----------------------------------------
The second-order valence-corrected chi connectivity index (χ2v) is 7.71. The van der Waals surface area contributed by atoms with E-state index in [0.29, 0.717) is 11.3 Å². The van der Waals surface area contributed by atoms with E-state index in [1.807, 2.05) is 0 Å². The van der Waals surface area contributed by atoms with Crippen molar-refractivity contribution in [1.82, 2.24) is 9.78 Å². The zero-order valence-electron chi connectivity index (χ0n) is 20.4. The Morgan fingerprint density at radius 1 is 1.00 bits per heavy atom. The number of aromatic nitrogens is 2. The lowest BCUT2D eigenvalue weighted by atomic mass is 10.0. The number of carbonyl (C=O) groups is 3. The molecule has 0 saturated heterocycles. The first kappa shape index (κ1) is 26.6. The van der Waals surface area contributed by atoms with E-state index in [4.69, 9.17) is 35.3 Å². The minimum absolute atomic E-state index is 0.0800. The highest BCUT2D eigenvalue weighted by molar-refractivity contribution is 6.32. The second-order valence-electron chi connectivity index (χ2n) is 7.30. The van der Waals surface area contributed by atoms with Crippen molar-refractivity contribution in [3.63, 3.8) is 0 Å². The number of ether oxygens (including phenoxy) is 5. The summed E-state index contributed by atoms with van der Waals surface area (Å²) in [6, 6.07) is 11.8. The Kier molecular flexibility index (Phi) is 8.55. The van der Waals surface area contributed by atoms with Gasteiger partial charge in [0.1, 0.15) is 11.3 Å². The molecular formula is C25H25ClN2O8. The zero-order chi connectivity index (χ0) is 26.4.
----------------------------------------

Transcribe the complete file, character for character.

The second-order valence-corrected chi connectivity index (χ2v) is 7.71. The van der Waals surface area contributed by atoms with E-state index in [0.29, 0.717) is 11.3 Å². The van der Waals surface area contributed by atoms with E-state index in [1.807, 2.05) is 0 Å². The van der Waals surface area contributed by atoms with Crippen molar-refractivity contribution in [1.82, 2.24) is 9.78 Å². The zero-order valence-electron chi connectivity index (χ0n) is 20.4. The Morgan fingerprint density at radius 1 is 1.00 bits per heavy atom. The number of aromatic nitrogens is 2. The lowest BCUT2D eigenvalue weighted by atomic mass is 10.0. The number of carbonyl (C=O) groups is 3. The molecule has 0 saturated heterocycles. The first kappa shape index (κ1) is 26.6. The van der Waals surface area contributed by atoms with E-state index in [4.69, 9.17) is 35.3 Å². The minimum absolute atomic E-state index is 0.0800. The highest BCUT2D eigenvalue weighted by molar-refractivity contribution is 6.32. The second-order valence-electron chi connectivity index (χ2n) is 7.30. The van der Waals surface area contributed by atoms with Crippen molar-refractivity contribution in [3.63, 3.8) is 0 Å². The number of ether oxygens (including phenoxy) is 5. The summed E-state index contributed by atoms with van der Waals surface area (Å²) in [6, 6.07) is 11.8. The Kier molecular flexibility index (Phi) is 8.55. The van der Waals surface area contributed by atoms with Gasteiger partial charge in [0.1, 0.15) is 11.3 Å². The molecular formula is C25H25ClN2O8. The zero-order chi connectivity index (χ0) is 26.4.